Feb 28, 2011

WRONG! The Academy Awards 2011

I used to get excited about the Oscars, but that was before I discovered, in a big way, non-mainstream and foreign language cinema. For the past decade, as I've seen more new films year on year - 212 in 2010 - The Oscars has seemed ever more like a hugely expensive salute to cinematic mediocrity, and last night was, depressingly, no different. So, let's take a look at some of the results and see why they're WRONG!

Original Score
Winner: The Social Network; Trent Reznor / Atticus Ross
Right because: This was easily the best nominated score. It's a brilliant piece of music that marries up perfectly with the film it is soundtracking, and is also an interesting and highly listenable piece in isolation.

WRONG! because: The best original score of 2010 was not even nominated. The fact that Daft Punk's score for Tron Legacy - a score so good it's more memorable than the film - didn't get nominated isn't a surprise from a body as conservative as AMPAS, but it does make a mockery of this category. The same thing is likely to happen next year; however good The Chemical Brothers' score for Hanna is I'd bet against a nomination.

Winner: Inception; Wally Pfister
WRONG! because: It's not that Inception had bad cinematography, in fact, as in all the other tech departments, the film excelled there. Seriously though, what the Hell does Roger Deakins have to do to win, blow every Academy member individually the week prior to voting? (legal note: I am not saying this is what Pfister did). True Grit is a truly beautiful film, and Deakins earned this with his opening shot alone, to say nothing of the last 20 years of his career.

Foreign Language Film
Winner: In a Better World
WRONG! because: I have only seen one of the nominees in this category, and I'm sure the others, including Susanne Bier's latest, are good films. I am, however, equally sure that none is as complete a masterpiece as Dogtooth. I am still yet to see a single better film since I first saw Dogtooth in October 2009 (and since then I have seen over 500 films for the first time). Yorgos Lanthimos' challenging work was never likely to win, but that doesn't mean it shouldn't have.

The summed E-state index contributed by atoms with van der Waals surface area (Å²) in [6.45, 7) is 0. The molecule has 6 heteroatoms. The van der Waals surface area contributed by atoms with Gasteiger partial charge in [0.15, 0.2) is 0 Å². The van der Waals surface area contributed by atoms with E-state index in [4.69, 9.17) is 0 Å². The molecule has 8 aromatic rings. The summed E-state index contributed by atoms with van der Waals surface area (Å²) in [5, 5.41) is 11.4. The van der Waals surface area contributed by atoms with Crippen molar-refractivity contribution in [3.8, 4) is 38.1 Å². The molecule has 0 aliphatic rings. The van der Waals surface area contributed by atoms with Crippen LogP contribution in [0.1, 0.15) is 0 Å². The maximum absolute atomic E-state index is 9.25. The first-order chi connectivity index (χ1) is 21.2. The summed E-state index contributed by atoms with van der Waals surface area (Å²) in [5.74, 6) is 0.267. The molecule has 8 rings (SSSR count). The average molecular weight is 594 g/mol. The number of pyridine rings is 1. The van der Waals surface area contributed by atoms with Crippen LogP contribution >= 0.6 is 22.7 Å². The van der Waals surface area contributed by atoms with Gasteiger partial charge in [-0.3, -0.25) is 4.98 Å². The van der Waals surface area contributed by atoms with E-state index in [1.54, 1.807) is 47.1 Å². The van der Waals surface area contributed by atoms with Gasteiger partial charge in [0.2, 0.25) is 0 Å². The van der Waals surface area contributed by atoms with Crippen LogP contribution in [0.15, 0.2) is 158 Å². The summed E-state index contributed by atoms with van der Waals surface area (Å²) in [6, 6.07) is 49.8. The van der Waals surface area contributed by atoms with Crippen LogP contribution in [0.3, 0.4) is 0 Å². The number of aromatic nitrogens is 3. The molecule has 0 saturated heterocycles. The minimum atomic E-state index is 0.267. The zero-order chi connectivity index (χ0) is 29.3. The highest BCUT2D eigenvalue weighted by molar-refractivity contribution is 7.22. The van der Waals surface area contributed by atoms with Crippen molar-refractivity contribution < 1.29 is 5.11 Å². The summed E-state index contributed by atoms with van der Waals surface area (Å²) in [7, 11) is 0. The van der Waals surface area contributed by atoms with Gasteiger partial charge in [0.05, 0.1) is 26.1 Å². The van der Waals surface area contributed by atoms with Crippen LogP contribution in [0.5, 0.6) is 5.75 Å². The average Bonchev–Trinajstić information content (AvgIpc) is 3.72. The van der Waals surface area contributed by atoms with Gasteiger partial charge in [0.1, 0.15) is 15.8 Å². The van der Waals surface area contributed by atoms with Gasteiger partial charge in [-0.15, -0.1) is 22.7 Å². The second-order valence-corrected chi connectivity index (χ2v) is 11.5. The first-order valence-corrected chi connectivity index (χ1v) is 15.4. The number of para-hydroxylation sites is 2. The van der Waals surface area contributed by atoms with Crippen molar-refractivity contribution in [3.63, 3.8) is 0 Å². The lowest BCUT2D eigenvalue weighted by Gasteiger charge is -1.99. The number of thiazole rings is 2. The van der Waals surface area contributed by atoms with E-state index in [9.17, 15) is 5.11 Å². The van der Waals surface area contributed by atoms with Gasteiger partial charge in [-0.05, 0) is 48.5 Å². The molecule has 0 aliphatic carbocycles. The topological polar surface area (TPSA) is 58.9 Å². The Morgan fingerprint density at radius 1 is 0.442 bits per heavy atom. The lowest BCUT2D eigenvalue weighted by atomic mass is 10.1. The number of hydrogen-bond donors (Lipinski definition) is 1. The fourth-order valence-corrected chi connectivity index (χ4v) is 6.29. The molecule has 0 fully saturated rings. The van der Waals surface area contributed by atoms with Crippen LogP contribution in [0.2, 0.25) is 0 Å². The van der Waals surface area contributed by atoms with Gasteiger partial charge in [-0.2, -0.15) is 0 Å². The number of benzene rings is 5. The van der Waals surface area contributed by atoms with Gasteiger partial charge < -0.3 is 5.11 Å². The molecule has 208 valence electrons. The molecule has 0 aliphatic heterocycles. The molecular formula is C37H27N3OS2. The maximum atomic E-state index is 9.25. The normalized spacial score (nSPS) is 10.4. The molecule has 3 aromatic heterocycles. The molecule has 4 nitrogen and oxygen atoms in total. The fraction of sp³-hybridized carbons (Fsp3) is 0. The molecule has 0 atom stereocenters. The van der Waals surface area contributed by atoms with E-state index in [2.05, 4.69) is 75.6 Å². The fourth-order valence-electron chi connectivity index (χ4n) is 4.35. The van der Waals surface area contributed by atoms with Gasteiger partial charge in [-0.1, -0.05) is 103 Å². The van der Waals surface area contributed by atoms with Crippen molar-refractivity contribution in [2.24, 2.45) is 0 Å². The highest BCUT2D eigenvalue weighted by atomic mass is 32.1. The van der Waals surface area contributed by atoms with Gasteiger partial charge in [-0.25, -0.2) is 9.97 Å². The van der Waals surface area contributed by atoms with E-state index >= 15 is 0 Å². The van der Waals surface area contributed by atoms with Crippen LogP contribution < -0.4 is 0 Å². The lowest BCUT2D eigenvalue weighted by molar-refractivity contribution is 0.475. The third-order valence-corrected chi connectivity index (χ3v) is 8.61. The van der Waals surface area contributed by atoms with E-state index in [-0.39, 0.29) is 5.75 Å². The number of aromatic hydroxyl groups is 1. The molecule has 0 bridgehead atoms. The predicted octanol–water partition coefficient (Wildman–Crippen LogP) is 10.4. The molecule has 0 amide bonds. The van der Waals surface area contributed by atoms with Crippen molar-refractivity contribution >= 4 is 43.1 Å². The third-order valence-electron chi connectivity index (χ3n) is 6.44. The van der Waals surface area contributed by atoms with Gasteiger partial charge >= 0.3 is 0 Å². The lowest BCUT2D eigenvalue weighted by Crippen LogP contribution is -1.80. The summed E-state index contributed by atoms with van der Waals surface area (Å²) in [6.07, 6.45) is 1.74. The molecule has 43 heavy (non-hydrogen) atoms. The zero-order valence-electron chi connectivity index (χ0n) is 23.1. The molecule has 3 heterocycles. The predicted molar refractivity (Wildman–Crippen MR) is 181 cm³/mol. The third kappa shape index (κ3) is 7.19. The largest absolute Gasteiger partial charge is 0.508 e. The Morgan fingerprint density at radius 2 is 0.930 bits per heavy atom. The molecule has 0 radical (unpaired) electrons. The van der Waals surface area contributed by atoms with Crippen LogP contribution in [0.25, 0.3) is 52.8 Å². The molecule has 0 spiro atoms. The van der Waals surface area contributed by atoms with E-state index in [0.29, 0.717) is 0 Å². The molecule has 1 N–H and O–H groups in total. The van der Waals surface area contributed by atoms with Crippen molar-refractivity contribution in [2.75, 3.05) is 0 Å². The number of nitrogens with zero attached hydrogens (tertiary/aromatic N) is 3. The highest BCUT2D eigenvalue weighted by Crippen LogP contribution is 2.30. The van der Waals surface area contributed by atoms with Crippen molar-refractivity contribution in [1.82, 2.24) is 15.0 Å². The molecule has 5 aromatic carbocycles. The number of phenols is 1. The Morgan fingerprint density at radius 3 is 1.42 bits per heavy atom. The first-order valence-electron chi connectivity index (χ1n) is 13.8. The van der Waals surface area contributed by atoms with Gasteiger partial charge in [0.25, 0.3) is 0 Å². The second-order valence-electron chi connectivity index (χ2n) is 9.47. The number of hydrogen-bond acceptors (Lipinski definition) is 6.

Film Editing
Winner: The Social Network; Kirk Baxter / Angus Wall
Right because: Again this is the correct answer from the list of nominees, a beatuiful, unshowy, job from Baxter and Wall... but...

WRONG! because: No nomination for Lee Smith's editing of Inception? Has AMPAS lost its collective mind? (note: yes). If there was only one category in which Inception deserved to win (note: there was) then it was this one, if only for Smith's astonishing feat of cutting together action scenes on four separate levels of reality in a way that was easy to follow throughout the film's last half hour.

Original Screenplay
Winner: The King's Speech; David Seidler
WRONG! because: Of the four nominees I saw in this category, not one stood out as a screenplay, and certainly none even held a candle to the fantastic writing for Four Lions. Chris Morris, Jesse Armstrong and Sam Bain took a difficult subject (terrorism) and made it funny, while creating characters who were rounded, interesting, even bizarrely sympathetic at some levels. It's a beautifully executed balancing act, and it gets overlooked for an overgrown TV movie.

Winner: The King's Speech; Tom Hooper
WRONG! because: Look at the competiton. EVERY other nominee delivered a better directorial job than Hooper, as did many who weren't nominated (Lee Unkrich, Danny Boyle and Debra Granik for starters). Actually the direction is the worst thing about the stodgy and inert The King's Speech (to say nothing of the fact that giving the nod to Timothy Spall's awful cartoon of Churchill should have disqualified Hooper all by itself). AND he beat David Fincher, cause, yeah, what's David Fincher ever given us... only four indisputable modern classics, including the film he was nominated for, but forget that, let's give it to the man who pointed a camera at the most ridiculously average and personality free film nominated. THIS is why I hate the Oscars.

Supporting Actress
Winner: The Fighter; Melissa Leo